- Even with the strong pressure on the real, which depreciated 8% against the dollar in the first quarter, the impact on business was small;
- The volume of transactions almost quintupled in the first quarter of the year, to $25.6 billion, according to data from Refinitiv.
According to lawyers and analysts, Brazil may break a record in the volume of mergers and acquisitions this year, despite the effects of the COVID-19 pandemic and the growing political and economic instability.
The volume of transactions almost quintupled in the first quarter of the year, to $25.6 billion, according to data from Refinitiv. The biggest transaction so far was Hapvida‘s purchase of Notre Dame Intermédica for about $9 billion, proposed in January.
Since last month, markets have been unstable when President Jair Bolsonaro decided to replace Petrobras‘ president and waved the possibility of abandoning commitments to liberal policies. The bad economic news occurred simultaneously with the increase in the number of deaths due to COVID-19, which triggered new measures to restrict circulation, reducing economic growth projections to 2021.
Even with the strong pressure on the real, which depreciated 8% against the dollar in the first quarter, the impact on business was small. “Mergers and acquisitions are traditionally more resilient to short-term volatility than stock offers; I still expect business growth this year,” says the head of investment banking at Itaú BBA, Roderick Greenlees.
Ricardo Lacerda, the founder of investment bank BR Partners, says that even with volatility, the year 2021 may record mergers and acquisitions. “But it is evident that the high economic and political volatility causes huge concern about the scenario for the rest of the year,” he said.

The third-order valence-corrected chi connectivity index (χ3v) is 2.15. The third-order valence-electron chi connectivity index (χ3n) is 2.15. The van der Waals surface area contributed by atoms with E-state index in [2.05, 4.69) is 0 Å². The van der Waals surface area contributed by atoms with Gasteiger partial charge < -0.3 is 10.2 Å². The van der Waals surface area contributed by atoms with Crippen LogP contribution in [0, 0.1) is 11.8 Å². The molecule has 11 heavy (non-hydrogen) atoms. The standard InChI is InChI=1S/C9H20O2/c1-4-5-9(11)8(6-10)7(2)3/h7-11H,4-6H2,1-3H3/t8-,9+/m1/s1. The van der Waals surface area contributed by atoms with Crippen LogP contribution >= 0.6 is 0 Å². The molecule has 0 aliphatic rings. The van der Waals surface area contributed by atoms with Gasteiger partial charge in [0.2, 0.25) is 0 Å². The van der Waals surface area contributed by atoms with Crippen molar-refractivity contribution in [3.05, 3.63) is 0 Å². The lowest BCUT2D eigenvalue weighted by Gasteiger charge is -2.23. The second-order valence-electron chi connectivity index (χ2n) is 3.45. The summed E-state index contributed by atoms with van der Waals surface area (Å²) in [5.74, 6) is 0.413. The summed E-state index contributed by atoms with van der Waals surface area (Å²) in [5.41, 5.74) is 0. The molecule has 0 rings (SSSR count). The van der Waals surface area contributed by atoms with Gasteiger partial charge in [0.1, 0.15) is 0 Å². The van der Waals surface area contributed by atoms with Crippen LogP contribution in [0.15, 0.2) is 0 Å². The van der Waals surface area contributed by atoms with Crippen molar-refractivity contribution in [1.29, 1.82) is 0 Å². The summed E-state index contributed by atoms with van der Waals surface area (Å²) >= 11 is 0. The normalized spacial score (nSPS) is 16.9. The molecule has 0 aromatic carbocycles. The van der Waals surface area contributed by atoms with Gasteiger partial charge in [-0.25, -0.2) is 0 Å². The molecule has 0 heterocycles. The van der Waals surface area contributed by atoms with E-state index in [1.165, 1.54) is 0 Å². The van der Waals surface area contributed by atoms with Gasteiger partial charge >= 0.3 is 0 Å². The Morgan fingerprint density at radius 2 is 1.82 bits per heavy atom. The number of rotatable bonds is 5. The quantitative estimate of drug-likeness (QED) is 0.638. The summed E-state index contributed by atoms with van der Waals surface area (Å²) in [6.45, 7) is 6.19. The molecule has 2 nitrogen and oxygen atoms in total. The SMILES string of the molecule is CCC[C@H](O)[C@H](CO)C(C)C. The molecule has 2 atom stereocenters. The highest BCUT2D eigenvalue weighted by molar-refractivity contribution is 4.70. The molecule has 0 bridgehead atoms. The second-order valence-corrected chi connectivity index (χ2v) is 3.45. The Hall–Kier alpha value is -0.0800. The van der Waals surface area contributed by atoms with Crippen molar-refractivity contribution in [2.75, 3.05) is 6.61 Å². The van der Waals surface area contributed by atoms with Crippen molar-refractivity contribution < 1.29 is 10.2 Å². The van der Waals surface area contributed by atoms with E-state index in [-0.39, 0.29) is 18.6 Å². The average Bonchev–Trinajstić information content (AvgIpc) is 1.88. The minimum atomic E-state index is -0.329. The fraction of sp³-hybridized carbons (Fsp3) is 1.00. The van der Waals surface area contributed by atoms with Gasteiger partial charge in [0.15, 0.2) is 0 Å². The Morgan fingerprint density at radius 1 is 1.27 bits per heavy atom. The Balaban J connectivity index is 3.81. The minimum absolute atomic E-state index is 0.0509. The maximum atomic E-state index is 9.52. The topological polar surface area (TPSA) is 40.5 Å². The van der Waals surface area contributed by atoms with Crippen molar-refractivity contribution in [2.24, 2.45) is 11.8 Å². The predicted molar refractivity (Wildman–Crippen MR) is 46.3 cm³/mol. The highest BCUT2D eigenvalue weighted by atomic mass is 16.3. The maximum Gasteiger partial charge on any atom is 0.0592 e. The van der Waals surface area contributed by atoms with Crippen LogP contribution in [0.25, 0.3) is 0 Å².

Health, retail, infrastructure, energy, and education must have the largest number of businesses. Bruno Amaral, who heads BTG Pactual‘s mergers and acquisitions area, also expects more business between fintechs, increasing rounds of investment and potential unicorn IPOs, as companies that reach a value above $1 billion are known.
Brazil is also expected to see its first deals involving SPACs, as more North American companies set up for acquisitions are looking for new assets in Latin America. A first sign was the beginning of negotiations between Procaps, a Colombian softgel manufacturer, used as an excipient by the pharmaceutical industry, and a SPAC to become a Nasdaq listed company, reported by Reuters last month.
Cooling down of IPOs?
Market volatility has led some companies to postpone IPO plans, such as the retailer Kalunga and the real state developer CFL. The first quarter of the year had 23 stock offers, according to Refinitiv. Still, the total dollar value fell 26%, partly because of the currency devaluation and partly because investors in Brazilian assets started to accept smaller offers.
“Today we have offers ranging between 600 million reais and 10 billion”, says Fabio Nazari, head of the Equity Capital Markets area at BTG Pactual. Even in the midst of market turmoil, Nazari expects up to 80 offers this year, up from 61 in 2020.
Investors are a little more selective in sectors with many offers, such as construction companies, but there are still many large companies with good listing potential, says lawyer Tobias Stimberg, of the Milbank office.
Translated by LABS